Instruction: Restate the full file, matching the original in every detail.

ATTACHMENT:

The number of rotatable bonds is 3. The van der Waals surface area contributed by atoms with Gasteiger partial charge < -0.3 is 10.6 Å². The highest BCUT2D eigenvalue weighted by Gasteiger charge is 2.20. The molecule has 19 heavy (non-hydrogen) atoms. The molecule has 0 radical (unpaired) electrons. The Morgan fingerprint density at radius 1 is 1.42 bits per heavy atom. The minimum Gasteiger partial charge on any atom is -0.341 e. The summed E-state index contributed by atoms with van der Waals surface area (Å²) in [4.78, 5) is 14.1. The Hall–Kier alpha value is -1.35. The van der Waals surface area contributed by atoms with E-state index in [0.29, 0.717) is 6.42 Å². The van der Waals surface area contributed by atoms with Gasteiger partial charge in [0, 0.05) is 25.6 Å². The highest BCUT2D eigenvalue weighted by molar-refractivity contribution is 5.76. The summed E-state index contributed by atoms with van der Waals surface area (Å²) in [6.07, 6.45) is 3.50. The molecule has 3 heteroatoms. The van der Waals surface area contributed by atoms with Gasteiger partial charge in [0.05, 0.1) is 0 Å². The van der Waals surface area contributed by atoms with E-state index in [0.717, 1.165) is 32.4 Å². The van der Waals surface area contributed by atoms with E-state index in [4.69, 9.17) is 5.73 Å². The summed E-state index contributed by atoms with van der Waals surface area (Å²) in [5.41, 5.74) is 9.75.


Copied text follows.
The number of rotatable bonds is 3. The van der Waals surface area contributed by atoms with Gasteiger partial charge < -0.3 is 10.6 Å². The highest BCUT2D eigenvalue weighted by Gasteiger charge is 2.20. The molecule has 19 heavy (non-hydrogen) atoms. The molecule has 0 radical (unpaired) electrons. The Morgan fingerprint density at radius 1 is 1.42 bits per heavy atom. The minimum Gasteiger partial charge on any atom is -0.341 e. The summed E-state index contributed by atoms with van der Waals surface area (Å²) in [4.78, 5) is 14.1. The Hall–Kier alpha value is -1.35. The van der Waals surface area contributed by atoms with E-state index in [0.29, 0.717) is 6.42 Å². The van der Waals surface area contributed by atoms with Gasteiger partial charge in [0, 0.05) is 25.6 Å². The highest BCUT2D eigenvalue weighted by molar-refractivity contribution is 5.76. The summed E-state index contributed by atoms with van der Waals surface area (Å²) in [6.07, 6.45) is 3.50. The molecule has 3 heteroatoms. The van der Waals surface area contributed by atoms with Gasteiger partial charge in [0.05, 0.1) is 0 Å². The van der Waals surface area contributed by atoms with E-state index in [0.717, 1.165) is 32.4 Å². The van der Waals surface area contributed by atoms with E-state index in [4.69, 9.17) is 5.73 Å². The summed E-state index contributed by atoms with van der Waals surface area (Å²) in [5.41, 5.74) is 9.75.